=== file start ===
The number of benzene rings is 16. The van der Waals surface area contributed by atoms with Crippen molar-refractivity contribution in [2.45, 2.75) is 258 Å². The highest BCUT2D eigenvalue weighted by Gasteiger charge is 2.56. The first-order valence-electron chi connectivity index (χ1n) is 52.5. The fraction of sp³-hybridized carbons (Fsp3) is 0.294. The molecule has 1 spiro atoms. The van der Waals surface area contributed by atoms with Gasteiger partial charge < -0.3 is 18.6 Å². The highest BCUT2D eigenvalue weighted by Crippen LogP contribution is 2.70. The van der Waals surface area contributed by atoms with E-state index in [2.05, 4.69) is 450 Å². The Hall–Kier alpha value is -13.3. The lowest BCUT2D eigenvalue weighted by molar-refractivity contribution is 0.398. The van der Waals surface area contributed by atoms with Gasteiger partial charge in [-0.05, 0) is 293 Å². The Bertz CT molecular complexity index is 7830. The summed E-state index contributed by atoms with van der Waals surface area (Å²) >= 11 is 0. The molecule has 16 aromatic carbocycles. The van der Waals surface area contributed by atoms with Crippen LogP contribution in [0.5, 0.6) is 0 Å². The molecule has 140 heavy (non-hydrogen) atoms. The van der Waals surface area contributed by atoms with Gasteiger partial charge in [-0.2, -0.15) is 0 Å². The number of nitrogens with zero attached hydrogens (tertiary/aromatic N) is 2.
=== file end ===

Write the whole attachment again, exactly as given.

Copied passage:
The number of benzene rings is 16. The van der Waals surface area contributed by atoms with Crippen molar-refractivity contribution in [2.45, 2.75) is 258 Å². The highest BCUT2D eigenvalue weighted by Gasteiger charge is 2.56. The first-order valence-electron chi connectivity index (χ1n) is 52.5. The fraction of sp³-hybridized carbons (Fsp3) is 0.294. The molecule has 1 spiro atoms. The van der Waals surface area contributed by atoms with Gasteiger partial charge < -0.3 is 18.6 Å². The highest BCUT2D eigenvalue weighted by Crippen LogP contribution is 2.70. The van der Waals surface area contributed by atoms with E-state index in [2.05, 4.69) is 450 Å². The Hall–Kier alpha value is -13.3. The lowest BCUT2D eigenvalue weighted by molar-refractivity contribution is 0.398. The van der Waals surface area contributed by atoms with Gasteiger partial charge in [-0.05, 0) is 293 Å². The Bertz CT molecular complexity index is 7830. The summed E-state index contributed by atoms with van der Waals surface area (Å²) >= 11 is 0. The molecule has 16 aromatic carbocycles. The van der Waals surface area contributed by atoms with Crippen LogP contribution in [0.5, 0.6) is 0 Å². The molecule has 140 heavy (non-hydrogen) atoms. The van der Waals surface area contributed by atoms with Gasteiger partial charge in [-0.2, -0.15) is 0 Å². The number of nitrogens with zero attached hydrogens (tertiary/aromatic N) is 2.